This brief presents background information on two supportive housing programs operated by Central City Concern, which aims to assist individuals with substance use disorder by providing integrated services designed to support sustained recovery. The programs are being evaluated by MDRC as part of the Building Evidence on Employment Strategies project.
The job of “tutor” is now the fastest-growing position in the K-12 sector. But as tutoring has grown rapidly, a tight labor market for tutors has districts scrambling to find enough of them. This post discusses four approaches states and districts are taking to find tutors on a large scale.
In this commentary originally published in The Hechinger Report, Alyssa Ratledge discusses the need for comprehensive student support programs in rural communities to help students stay in college and graduate.
How Community Health Workers Support RICMS Clients with Reentry
Los Angeles County’s Reentry Intensive Case Management Services program connects clients with criminal legal system involvement to community health workers (CHWs) who help them navigate supportive services. This brief presents findings from interviews with CHWs and clients and provides insight into their relationship and the effects of the program.
During the COVID-19 pandemic, home visiting programs like Child First adapted their service delivery approach, offering services virtually and in person. This brief explores the pandemic’s impact on the Child First model and finds that, overall, implementation of the model remains the same as it was before the pandemic began.
DCMP aims to help first-year college students meet their developmental math requirements. This study assesses the costs of the program on longer-term college progress and finds that DCMP saves students money and may be cost-effective when used as part of a larger strategy to improve student success.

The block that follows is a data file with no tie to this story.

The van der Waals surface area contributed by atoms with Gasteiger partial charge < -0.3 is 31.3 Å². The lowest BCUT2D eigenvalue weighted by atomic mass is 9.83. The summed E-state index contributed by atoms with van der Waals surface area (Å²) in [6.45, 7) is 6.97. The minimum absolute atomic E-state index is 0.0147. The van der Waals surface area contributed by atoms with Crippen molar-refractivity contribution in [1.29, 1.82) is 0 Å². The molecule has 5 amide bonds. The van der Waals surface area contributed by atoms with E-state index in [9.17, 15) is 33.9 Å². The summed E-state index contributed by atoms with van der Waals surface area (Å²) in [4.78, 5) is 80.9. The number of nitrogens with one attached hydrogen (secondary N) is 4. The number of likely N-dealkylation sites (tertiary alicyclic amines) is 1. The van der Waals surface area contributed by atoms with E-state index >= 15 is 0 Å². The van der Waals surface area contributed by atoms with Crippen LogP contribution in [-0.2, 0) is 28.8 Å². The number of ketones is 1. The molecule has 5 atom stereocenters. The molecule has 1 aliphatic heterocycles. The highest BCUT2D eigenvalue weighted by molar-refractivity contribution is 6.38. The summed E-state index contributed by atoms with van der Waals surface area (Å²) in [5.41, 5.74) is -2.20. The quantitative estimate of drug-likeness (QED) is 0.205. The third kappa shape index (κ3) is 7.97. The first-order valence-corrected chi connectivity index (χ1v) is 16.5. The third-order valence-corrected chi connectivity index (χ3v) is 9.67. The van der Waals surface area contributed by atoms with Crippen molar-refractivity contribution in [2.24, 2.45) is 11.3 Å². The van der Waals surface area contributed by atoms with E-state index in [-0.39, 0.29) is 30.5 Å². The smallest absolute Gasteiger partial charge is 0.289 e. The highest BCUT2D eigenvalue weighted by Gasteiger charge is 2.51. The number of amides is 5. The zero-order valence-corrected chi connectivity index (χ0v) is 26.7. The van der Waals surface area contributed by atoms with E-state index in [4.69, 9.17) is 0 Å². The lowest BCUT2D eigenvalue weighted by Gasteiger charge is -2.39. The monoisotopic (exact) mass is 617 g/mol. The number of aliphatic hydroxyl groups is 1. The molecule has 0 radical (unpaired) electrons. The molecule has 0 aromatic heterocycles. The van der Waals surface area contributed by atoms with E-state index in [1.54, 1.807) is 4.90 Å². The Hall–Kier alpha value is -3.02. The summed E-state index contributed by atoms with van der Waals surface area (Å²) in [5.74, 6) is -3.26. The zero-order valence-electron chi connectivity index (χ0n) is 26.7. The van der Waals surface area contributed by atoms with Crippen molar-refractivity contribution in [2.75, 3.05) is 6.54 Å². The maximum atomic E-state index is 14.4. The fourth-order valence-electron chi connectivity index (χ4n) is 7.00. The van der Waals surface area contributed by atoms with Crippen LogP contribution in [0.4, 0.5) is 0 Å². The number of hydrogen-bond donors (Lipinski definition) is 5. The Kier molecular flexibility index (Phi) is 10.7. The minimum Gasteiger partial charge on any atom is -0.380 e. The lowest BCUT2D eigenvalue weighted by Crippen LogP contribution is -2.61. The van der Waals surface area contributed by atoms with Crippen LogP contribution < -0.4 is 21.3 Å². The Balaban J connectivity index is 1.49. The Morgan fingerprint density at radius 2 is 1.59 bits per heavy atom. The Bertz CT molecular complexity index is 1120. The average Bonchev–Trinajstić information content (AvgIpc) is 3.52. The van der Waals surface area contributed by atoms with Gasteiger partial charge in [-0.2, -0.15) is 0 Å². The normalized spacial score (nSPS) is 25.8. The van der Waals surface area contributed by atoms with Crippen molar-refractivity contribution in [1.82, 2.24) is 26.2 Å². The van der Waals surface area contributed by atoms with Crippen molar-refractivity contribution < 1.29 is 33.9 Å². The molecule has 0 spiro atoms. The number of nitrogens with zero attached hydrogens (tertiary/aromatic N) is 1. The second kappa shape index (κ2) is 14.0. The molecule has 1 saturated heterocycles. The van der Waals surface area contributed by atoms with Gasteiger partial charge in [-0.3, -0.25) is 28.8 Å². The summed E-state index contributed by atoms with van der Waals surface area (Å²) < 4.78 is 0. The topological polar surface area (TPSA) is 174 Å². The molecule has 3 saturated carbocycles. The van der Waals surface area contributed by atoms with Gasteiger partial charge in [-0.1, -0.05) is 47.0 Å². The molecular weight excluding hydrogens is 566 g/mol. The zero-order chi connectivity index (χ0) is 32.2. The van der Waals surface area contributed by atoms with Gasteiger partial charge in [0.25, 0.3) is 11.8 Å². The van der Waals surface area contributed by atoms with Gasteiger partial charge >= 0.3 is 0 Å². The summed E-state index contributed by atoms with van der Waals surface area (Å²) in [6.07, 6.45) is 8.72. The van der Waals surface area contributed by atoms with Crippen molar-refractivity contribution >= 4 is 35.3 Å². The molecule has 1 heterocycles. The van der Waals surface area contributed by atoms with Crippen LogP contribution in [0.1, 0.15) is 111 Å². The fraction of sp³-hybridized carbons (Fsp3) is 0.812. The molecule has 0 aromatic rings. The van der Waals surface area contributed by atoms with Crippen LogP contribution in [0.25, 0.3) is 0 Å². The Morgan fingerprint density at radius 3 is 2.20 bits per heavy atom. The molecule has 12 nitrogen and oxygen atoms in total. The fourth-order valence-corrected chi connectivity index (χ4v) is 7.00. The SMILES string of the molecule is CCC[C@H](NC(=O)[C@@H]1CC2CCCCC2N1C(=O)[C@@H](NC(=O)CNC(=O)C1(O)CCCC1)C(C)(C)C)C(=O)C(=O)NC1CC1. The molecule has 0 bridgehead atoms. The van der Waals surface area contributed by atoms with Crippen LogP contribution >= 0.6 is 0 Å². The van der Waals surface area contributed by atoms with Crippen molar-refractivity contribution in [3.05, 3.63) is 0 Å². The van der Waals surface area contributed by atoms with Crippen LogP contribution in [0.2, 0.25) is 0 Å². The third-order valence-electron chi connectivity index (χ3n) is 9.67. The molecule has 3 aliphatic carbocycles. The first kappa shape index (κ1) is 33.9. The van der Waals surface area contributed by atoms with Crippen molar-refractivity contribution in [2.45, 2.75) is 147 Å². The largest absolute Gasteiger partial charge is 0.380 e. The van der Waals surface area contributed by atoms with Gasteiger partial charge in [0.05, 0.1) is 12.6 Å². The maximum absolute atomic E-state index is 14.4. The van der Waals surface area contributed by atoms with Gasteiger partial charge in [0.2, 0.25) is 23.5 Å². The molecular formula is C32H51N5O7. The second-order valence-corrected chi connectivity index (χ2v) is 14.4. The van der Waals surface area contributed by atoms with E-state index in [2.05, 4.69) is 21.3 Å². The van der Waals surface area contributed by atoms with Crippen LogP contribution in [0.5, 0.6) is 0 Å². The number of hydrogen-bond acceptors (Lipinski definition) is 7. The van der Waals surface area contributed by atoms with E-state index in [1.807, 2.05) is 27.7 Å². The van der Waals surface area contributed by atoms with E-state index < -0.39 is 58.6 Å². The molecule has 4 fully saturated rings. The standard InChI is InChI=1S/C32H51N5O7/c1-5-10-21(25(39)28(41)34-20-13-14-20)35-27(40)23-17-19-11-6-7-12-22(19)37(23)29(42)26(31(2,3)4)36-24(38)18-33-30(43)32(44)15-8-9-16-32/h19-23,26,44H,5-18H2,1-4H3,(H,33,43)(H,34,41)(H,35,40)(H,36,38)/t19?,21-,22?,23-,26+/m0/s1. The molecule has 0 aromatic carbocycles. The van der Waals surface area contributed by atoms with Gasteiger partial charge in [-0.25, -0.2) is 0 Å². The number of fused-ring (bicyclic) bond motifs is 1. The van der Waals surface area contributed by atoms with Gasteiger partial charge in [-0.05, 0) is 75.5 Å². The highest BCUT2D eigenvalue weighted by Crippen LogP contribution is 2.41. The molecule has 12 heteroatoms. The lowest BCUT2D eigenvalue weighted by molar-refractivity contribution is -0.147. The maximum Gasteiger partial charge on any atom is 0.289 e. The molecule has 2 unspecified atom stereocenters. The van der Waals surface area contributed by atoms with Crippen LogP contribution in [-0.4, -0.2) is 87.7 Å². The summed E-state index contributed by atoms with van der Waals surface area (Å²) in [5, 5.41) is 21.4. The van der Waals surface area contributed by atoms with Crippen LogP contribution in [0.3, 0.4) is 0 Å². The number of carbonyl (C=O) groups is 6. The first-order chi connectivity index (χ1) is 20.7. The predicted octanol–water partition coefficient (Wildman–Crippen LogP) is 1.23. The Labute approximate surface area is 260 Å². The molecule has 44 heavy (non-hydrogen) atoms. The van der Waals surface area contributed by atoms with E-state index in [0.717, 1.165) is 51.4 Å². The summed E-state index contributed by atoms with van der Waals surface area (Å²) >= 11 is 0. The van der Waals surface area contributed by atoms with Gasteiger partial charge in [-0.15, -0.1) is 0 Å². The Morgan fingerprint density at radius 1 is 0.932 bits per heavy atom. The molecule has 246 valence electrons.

College students who need developmental math instruction face difficulties in completing such courses, which can prevent them from enrolling in college-level math courses and obtaining a credential. This robust developmental math reform model helped students complete their college-level math courses but did not lead to discernible effects on credential completion.
Head Start supports the well-being of children and families with low incomes by identifying and coordinating comprehensive family support services to address education, employment, housing, and other needs. This brief introduces a theory of change that explains how those services are expected to result in improved outcomes for the whole family.
A Public-Private Workforce Training Initiative in Los Angeles
California has become an incubator for climate innovation—setting ambitious targets for reducing emissions and creating jobs in the clean economy. Nonprofit organizations, educational institutions, and employers have come together to create the Los Angeles Regional Cleantech Career Academy. MDRC sat down with Academy leaders to learn more.
The Acelero Learning and MDRC Research-Practice Partnership
This issue focus examines a research-practice partnership aimed at understanding the impact of the COVID-19 pandemic on Head Start students. It describes the partners’ shared objectives, how they collaborated to identify those objectives, and how their example may be useful to other organizations interested in undertaking similar efforts.
Many college students who are assessed as needing remedial education never graduate. Evidence shows that multiple measures assessment and corequisite remediation can improve outcomes for these students. This brief explains both practices, discusses surveys showing they are increasing nationally, and introduces a study on how they can work together.